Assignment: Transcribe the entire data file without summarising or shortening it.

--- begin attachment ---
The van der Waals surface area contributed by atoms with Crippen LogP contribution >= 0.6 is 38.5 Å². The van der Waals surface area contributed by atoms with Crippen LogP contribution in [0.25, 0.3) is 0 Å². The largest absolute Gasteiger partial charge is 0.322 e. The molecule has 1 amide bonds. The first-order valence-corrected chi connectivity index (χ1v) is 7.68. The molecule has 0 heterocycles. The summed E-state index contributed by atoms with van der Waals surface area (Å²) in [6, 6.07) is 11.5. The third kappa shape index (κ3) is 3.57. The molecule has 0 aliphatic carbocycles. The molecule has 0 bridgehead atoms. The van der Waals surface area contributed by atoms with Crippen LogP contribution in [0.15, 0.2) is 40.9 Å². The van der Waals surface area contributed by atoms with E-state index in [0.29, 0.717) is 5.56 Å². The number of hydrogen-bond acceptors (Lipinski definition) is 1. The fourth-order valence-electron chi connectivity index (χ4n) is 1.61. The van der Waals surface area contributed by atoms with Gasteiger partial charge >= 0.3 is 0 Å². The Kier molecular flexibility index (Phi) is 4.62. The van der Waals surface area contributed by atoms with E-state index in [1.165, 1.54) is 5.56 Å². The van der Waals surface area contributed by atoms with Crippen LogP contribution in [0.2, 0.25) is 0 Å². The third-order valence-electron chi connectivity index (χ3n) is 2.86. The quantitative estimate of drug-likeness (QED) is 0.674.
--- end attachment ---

The van der Waals surface area contributed by atoms with Crippen LogP contribution >= 0.6 is 38.5 Å². The van der Waals surface area contributed by atoms with Crippen LogP contribution in [0.25, 0.3) is 0 Å². The largest absolute Gasteiger partial charge is 0.322 e. The molecule has 1 amide bonds. The first-order valence-corrected chi connectivity index (χ1v) is 7.68. The molecule has 0 heterocycles. The summed E-state index contributed by atoms with van der Waals surface area (Å²) in [6, 6.07) is 11.5. The third kappa shape index (κ3) is 3.57. The molecule has 0 aliphatic carbocycles. The molecule has 0 bridgehead atoms. The van der Waals surface area contributed by atoms with Crippen LogP contribution in [0.15, 0.2) is 40.9 Å². The van der Waals surface area contributed by atoms with E-state index in [0.29, 0.717) is 5.56 Å². The number of hydrogen-bond acceptors (Lipinski definition) is 1. The fourth-order valence-electron chi connectivity index (χ4n) is 1.61. The van der Waals surface area contributed by atoms with Gasteiger partial charge >= 0.3 is 0 Å². The Kier molecular flexibility index (Phi) is 4.62. The van der Waals surface area contributed by atoms with E-state index in [1.165, 1.54) is 5.56 Å². The van der Waals surface area contributed by atoms with Crippen LogP contribution in [0.2, 0.25) is 0 Å². The third-order valence-electron chi connectivity index (χ3n) is 2.86. The quantitative estimate of drug-likeness (QED) is 0.674.